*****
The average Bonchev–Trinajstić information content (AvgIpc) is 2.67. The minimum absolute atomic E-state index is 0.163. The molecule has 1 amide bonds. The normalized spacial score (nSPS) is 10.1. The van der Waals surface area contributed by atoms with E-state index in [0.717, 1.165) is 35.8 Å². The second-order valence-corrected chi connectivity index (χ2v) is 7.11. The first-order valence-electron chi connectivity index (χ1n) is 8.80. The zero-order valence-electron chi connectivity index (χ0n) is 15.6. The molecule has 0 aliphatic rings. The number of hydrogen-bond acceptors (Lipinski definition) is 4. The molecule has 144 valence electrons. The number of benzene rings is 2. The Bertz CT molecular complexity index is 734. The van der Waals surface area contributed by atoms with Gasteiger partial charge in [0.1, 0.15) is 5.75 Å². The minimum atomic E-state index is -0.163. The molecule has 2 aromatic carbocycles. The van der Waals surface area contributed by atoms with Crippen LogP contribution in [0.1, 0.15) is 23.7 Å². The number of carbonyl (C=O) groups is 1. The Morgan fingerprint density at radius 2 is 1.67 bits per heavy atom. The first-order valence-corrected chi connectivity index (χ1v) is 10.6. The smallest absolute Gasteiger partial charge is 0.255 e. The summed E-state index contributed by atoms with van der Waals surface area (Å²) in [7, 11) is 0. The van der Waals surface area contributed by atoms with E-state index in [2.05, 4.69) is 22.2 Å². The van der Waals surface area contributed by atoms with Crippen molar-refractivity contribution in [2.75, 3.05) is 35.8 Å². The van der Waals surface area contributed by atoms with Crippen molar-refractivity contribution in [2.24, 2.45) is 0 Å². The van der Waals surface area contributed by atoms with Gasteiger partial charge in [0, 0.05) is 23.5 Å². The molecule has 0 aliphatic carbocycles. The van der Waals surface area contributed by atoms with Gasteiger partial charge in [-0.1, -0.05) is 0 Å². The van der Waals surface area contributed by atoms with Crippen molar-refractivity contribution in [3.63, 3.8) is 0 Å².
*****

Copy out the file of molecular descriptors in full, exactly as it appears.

The average Bonchev–Trinajstić information content (AvgIpc) is 2.67. The minimum absolute atomic E-state index is 0.163. The molecule has 1 amide bonds. The normalized spacial score (nSPS) is 10.1. The van der Waals surface area contributed by atoms with E-state index in [0.717, 1.165) is 35.8 Å². The second-order valence-corrected chi connectivity index (χ2v) is 7.11. The first-order valence-electron chi connectivity index (χ1n) is 8.80. The zero-order valence-electron chi connectivity index (χ0n) is 15.6. The molecule has 0 aliphatic rings. The number of hydrogen-bond acceptors (Lipinski definition) is 4. The molecule has 144 valence electrons. The number of benzene rings is 2. The Bertz CT molecular complexity index is 734. The van der Waals surface area contributed by atoms with Gasteiger partial charge in [0.1, 0.15) is 5.75 Å². The minimum atomic E-state index is -0.163. The molecule has 2 aromatic carbocycles. The van der Waals surface area contributed by atoms with Crippen LogP contribution in [0.1, 0.15) is 23.7 Å². The number of carbonyl (C=O) groups is 1. The Morgan fingerprint density at radius 2 is 1.67 bits per heavy atom. The first-order valence-corrected chi connectivity index (χ1v) is 10.6. The smallest absolute Gasteiger partial charge is 0.255 e. The summed E-state index contributed by atoms with van der Waals surface area (Å²) in [7, 11) is 0. The van der Waals surface area contributed by atoms with E-state index in [2.05, 4.69) is 22.2 Å². The van der Waals surface area contributed by atoms with Crippen molar-refractivity contribution in [2.75, 3.05) is 35.8 Å². The van der Waals surface area contributed by atoms with Crippen molar-refractivity contribution in [2.24, 2.45) is 0 Å². The van der Waals surface area contributed by atoms with Gasteiger partial charge in [0, 0.05) is 23.5 Å². The molecule has 0 aliphatic carbocycles. The van der Waals surface area contributed by atoms with Gasteiger partial charge in [-0.1, -0.05) is 0 Å². The van der Waals surface area contributed by atoms with Crippen molar-refractivity contribution in [3.63, 3.8) is 0 Å².